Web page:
Two UTHSCT researchers awarded one of just 19 NIH grants designed to spur development of new lung disease treatments

Wednesday, July 13, 2011

Two biomedical researchers at The University of Texas Health Science Center at Tyler have received an $870,000, two-year grant from the National Institutes of Health to help develop a new treatment for serious lung diseases.

UTHSCT Vice President for Research Steven Idell, MD, Ph.D., and Assistant Professor Andrey Komissarov, Ph.D., are co-principal investigators of the grant. They are exploring how to use clot-busting drugs to prevent scarring around and inside the lungs.

The UTHSCT scientists are one of just 19 research teams around the nation to receive a CADET grant for lung disease research. CADET stands for Centers for Advanced Diagnostics and Experimental Therapeutics.

“CADET is a signature program. It is one of NIH’s first drug development initiatives, part of a broad strategy to develop new and better treatments for common diseases of the lungs. Our partners in this effort come from some of the best universities in the country,” said Dr. Idell, referring to the other CADET grant recipients.

Besides UTHSCT, institutions securing CADET grants include Johns Hopkins University, Brigham and Women’s Hospital at Harvard University, Duke University, the University of Chicago, and the University of Michigan.

Dr. Idell, Dr. Komissarov, and their research team are focusing on one molecule – called PAI-1 – that is crucial to how the body dissolves blood clots. This targeted approach limits potentially harmful effects, such as bleeding, making the treatment safer and more effective, Dr. Idell said.

“Our drug, scuPA (pronounced “SCOO-pa”), which we’ve been working on since the mid-1990s, seems to be the best candidate for drug development. We hope to be conducting clinical trials with NIH support within the next two years,” he added.

It is estimated that out of every 5,000 chemicals considered to be drug candidates, only five will be judged safe enough to be tested on humans. And just one of these five will win approval from the Food and Drug Administration and then be marketed as a new drug.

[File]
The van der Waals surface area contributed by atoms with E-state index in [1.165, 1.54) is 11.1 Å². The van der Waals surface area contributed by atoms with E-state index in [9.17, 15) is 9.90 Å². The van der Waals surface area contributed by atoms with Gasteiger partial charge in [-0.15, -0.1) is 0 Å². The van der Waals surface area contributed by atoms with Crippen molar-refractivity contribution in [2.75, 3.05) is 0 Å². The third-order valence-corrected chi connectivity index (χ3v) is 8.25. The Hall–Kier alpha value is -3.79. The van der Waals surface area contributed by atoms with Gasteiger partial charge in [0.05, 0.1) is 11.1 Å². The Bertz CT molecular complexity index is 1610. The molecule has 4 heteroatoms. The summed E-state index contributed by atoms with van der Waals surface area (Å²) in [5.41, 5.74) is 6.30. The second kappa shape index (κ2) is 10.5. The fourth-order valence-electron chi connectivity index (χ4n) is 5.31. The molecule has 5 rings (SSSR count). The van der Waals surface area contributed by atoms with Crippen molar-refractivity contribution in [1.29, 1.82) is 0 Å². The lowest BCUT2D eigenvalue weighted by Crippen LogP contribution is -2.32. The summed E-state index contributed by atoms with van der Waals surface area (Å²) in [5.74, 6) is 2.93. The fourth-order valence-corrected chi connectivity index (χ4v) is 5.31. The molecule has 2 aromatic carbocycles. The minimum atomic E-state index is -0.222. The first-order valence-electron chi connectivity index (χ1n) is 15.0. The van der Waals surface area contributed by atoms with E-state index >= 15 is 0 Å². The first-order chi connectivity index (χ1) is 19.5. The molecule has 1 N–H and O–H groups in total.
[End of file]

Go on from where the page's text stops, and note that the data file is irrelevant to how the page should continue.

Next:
Dr. Idell is optimistic about scuPA’s potential.

“We think it could be used to treat patients with scarring in the pleural space that surrounds the lungs. It may also work in idiopathic pulmonary fibrosis – that’s lung scarring that has no known cause,” he said.

Previous NIH grants have funded much of the research into scuPA, including an $8 million grant awarded to Dr. Idell and his team in 2005. This project has brought a total of about $14 million in research funds to East Texas, Dr. Idell said.

UTHSCT Instructor of Biochemistry Galina Florova, Ph.D., and Sophia Karandashova, M.S., also will work on the CADET grant, which will run through April 30, 2013. If research done by the UTHSCT scientists yields positive results, NIH could decide to provide another five years of financial support.

For more than 60 years, The University of Texas Health Science Center at Tyler has provided excellent patient care and cutting-edge treatment, specializing in pulmonary disease, cancer, heart disease, primary care, and the disciplines that support them. UTHSCT’s annual operating budget of $125 million represents a major economic impact of over $287 million to the Northeast Texas region. In FY 2010, scientists in the Center for Biomedical Research were awarded 75 competitive grants and contracts totaling more than $14 million. As the academic health science center for Northeast Texas, its graduate medical education program – with residencies in family medicine and occupational medicine – provide doctors for many communities throughout the region and beyond.

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